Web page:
These digital assets, which are stored on blockchain with verified transaction histories and owners, could be used to reduce poaching. Sports fans have already gotten in on the craze; the NBA’s sales pitch tells fans to “own your fandom” via its Top Shot NFTs, created by Dapper Labs—basically digital snippets of high-profile on-court moments. Collectors have the option to choose from different levels of NFTs in an ascending order for scarcity or exclusivity. Roham Gharegozlou, CEO of Dapper Labs, reported on Tech Crunch Fans have been very enthusiastic about the product, with it increasing from 4,000 to over 400,000 users within weeks. Top Shot has 600,000 registered users just two months after its launch. NFTs demand is also high in other places. Top Shot sold almost 150,000 NFTs during the first two months 2021. This was a total of $310,000,000 Forbes According to reports, it is almost quintuple what was sold during 2020.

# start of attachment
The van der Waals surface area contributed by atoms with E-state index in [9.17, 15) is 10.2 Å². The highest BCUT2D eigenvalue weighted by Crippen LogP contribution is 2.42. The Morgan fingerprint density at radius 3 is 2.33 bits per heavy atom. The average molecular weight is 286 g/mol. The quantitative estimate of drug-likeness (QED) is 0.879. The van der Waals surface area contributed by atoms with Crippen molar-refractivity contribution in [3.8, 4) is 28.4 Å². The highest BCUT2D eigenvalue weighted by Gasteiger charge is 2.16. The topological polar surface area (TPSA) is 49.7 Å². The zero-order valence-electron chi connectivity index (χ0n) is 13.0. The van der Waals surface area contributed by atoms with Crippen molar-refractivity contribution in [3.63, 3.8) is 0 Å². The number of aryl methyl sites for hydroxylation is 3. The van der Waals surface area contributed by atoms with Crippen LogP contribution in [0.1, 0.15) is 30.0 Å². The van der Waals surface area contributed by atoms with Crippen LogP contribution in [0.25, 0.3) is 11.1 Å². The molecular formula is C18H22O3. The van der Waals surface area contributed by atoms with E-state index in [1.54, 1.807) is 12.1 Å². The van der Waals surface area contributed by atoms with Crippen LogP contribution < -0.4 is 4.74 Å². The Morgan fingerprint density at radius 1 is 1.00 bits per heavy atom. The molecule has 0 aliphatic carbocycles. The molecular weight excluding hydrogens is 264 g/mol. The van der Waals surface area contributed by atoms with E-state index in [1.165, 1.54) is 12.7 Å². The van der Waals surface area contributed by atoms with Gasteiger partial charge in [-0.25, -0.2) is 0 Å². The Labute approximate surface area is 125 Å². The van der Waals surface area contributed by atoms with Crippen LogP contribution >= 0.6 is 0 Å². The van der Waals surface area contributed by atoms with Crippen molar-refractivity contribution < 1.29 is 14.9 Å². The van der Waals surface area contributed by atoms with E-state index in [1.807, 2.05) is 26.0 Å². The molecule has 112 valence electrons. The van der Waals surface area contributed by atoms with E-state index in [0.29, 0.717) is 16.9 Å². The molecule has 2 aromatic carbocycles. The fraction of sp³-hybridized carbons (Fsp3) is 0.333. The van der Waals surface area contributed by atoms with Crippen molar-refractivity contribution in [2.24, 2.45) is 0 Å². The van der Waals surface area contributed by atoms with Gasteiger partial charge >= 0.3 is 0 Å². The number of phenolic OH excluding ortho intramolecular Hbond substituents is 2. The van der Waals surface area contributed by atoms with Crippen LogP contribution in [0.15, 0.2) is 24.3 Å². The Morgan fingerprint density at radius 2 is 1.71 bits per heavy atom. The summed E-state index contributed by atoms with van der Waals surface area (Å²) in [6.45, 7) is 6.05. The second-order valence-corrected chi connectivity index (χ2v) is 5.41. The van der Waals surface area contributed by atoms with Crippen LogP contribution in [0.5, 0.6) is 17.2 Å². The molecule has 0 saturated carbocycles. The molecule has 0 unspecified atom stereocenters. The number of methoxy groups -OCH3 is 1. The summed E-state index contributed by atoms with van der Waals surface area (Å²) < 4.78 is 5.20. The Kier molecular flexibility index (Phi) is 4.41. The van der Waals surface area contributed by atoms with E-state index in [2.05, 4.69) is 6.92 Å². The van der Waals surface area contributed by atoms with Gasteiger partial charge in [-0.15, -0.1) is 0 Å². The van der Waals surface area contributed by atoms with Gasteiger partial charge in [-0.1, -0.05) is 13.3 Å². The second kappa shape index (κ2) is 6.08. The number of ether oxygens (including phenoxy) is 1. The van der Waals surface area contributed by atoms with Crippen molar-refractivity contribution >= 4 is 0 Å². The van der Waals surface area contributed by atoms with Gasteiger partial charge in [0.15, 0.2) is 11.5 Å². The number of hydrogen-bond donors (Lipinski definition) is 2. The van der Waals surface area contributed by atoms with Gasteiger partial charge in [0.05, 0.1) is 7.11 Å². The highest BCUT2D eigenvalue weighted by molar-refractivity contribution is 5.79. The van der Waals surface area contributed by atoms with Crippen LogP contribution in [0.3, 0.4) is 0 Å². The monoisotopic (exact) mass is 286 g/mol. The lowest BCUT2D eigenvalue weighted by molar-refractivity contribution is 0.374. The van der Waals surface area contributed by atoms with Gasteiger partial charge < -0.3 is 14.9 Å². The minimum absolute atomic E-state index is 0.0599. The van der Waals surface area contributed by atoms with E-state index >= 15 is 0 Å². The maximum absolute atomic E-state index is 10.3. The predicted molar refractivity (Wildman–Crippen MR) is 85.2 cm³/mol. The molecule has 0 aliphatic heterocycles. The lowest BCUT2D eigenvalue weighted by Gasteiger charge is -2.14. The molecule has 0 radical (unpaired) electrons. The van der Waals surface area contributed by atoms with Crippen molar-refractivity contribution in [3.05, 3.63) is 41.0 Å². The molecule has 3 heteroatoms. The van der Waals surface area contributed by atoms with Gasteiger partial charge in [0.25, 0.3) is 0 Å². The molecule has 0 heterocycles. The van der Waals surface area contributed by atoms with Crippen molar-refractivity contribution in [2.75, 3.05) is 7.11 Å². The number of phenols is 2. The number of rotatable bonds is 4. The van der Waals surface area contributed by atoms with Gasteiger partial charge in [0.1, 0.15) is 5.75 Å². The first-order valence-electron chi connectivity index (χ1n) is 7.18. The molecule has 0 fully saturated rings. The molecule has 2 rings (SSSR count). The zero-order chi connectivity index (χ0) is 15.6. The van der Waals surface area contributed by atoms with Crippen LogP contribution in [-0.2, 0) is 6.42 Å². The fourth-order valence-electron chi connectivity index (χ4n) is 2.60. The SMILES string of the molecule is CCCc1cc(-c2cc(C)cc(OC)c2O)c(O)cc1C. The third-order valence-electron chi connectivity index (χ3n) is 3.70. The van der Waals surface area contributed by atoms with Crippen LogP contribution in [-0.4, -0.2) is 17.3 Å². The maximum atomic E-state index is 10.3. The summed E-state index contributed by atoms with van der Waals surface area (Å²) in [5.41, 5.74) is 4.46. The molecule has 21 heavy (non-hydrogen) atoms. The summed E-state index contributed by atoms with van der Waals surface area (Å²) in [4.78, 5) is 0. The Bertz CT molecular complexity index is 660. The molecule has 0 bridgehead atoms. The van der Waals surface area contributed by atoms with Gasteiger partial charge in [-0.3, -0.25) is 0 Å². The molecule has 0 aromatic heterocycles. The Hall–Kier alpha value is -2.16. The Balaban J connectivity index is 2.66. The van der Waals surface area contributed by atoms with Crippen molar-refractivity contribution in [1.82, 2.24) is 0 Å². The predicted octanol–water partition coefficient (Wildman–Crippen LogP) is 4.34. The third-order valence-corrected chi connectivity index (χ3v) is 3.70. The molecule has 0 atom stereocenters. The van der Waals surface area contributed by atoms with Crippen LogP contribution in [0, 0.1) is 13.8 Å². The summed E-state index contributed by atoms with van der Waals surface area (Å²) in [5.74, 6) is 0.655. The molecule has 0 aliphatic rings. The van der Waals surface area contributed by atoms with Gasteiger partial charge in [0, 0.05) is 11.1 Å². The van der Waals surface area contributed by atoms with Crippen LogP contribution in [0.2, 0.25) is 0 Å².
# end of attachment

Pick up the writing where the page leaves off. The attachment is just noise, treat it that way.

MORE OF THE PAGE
But so far NFTs have primarily been a useful evolution within the art world—a way for collectors to verify the authenticity of the assets they’re buying, to ensure that they’re not reproductions. NFTs can be compared to original Picassos and Monets. Digital art which looks identical to the NFT will look similar to the Picasso or Monet prints you could buy online. NFTs have a distinct advantage over traditional art because blockchain technology guarantees that the NFT will be the authentic original. It is true original, no forgeries allowed. For those who—irrationally or not—care about exclusivity and authenticity, the assurances provided by the blockchain provide a lot of value for which collectors (and crypto enthusiasts) are willing to pay top dollar.